DURING the Christmas and New Year season, several musical festivities, parties, family gatherings, work functions and barbeques are held.
Dec. 6, 2021
2 min read
Drink sensibly over the festive season – nutritionist
- Because individuals differ, specific effects of alcohol on them will also vary
- It is imperative to offer a variety of nonalcoholic drinks at holiday gatherings
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Many people look forward to celebrations during the holidays, yet it is also a time when others drink beyond measure.
This week Metro chats with local nutritionist, Bennett Ketelo, (a food and beverages expert) on how to properly use alcohol during this season and throughout the year.
He says: "While it is a great time of the year, it can also be a time of excess, especially when it comes to alcohol. Some people will suffer adverse consequences that range from fights to car crashes. It is particularly important to take measures to protect ones’ health and their loved ones’."
Because individuals differ, he says specific effects of alcohol on them will also vary.
“But certain facts are clear, there’s no way to make good decisions when you are intoxicated and there’s no way to sober up faster,” Ketelo warns, advising alcohol users not to underestimate the effects of alcohol.
“Do not believe you can beat them, or they may beat you. Think before you drink, and practice measures to limit your intake,” he cautions.
For those who plan to host holiday gatherings, he says it is imperative to offer a variety of nonalcoholic drinks, including water, juices and sparkling sodas.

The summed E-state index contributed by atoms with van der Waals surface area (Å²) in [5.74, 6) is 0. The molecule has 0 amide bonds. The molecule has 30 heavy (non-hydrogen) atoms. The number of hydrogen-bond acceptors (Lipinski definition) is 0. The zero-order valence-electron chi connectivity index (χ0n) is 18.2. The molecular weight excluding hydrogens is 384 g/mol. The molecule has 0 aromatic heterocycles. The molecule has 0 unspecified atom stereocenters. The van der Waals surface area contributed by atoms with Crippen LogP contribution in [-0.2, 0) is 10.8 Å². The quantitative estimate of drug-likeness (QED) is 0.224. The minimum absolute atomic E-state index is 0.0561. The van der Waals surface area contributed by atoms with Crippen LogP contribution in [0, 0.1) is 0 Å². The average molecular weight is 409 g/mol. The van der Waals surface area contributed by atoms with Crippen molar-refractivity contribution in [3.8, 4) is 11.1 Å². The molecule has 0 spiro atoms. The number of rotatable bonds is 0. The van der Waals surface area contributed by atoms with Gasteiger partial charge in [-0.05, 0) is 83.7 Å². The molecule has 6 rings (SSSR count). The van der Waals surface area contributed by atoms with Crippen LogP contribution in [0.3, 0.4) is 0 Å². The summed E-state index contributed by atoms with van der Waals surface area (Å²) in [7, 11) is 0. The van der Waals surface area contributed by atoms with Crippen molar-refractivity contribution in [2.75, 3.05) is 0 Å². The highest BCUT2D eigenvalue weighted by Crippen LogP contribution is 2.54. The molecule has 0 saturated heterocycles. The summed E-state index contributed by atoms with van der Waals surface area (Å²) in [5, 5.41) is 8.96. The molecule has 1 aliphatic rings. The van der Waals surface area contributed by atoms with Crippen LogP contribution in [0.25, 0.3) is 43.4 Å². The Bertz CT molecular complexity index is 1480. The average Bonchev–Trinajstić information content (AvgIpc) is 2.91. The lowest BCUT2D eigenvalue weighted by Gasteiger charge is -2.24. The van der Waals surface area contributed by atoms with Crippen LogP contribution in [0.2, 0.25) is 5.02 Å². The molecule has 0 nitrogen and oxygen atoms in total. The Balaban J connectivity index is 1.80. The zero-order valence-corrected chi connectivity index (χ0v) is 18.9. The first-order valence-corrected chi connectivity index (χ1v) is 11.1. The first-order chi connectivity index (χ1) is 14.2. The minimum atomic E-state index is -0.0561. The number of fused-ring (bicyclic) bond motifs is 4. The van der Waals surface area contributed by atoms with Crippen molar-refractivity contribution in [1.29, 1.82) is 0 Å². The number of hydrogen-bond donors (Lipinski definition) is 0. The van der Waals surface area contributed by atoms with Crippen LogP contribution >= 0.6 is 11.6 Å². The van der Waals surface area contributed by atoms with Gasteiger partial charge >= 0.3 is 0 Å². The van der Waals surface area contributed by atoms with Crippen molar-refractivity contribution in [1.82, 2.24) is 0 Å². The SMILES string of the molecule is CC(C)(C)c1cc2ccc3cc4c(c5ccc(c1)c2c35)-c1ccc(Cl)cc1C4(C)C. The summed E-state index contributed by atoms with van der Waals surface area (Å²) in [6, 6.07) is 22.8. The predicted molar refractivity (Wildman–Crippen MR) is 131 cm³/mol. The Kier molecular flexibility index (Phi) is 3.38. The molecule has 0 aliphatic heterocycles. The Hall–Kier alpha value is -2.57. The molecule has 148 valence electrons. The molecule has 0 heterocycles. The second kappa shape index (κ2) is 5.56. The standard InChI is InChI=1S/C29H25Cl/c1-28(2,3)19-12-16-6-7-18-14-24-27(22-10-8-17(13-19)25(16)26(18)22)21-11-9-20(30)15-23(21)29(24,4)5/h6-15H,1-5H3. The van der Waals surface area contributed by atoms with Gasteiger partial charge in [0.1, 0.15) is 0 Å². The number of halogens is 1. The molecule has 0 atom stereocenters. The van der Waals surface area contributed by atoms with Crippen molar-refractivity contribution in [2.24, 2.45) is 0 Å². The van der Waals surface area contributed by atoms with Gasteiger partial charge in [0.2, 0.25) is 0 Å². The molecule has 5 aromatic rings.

"Nonalcoholic drinks help counteract the dehydrating effects of alcohol. Also, other fluids may slow down the rate of alcohol absorption into the body and reduce the peak alcohol concentration in the blood. They also provide your guests with alternatives to alcohol,” he further shows.
"Also provide a variety of healthy foods and snacks. Food slows down the absorption of alcohol and reduces the peak level of alcohol in the body by about one-third. Food can also minimise stomach irritation and gastrointestinal distress the following day," he says.
He adds: "After the party, help your guests get home safely - use designated drivers and taxis. Anyone getting behind the wheel of a car should not have ingested any alcohol. If you are a parent, understand the underage drinking laws—and set a good example. Have a safe holiday season."
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The fact; is no one intends to be harmed when they celebrate during the holiday season, yet violence and traffic fatalities associated with alcohol misuse persist, and myths about drinking live on—even though scientific studies have documented how alcohol affects the brain and body.
Studies by various centres for disease control and prevention around the world show that alcohol can also cause blackouts—which are gaps in a person’s memory while they are intoxicated. These gaps are described to happen when a person drinks enough alcohol to temporarily block the transfer of memories from short-term to long-term storage—known as memory consolidation.
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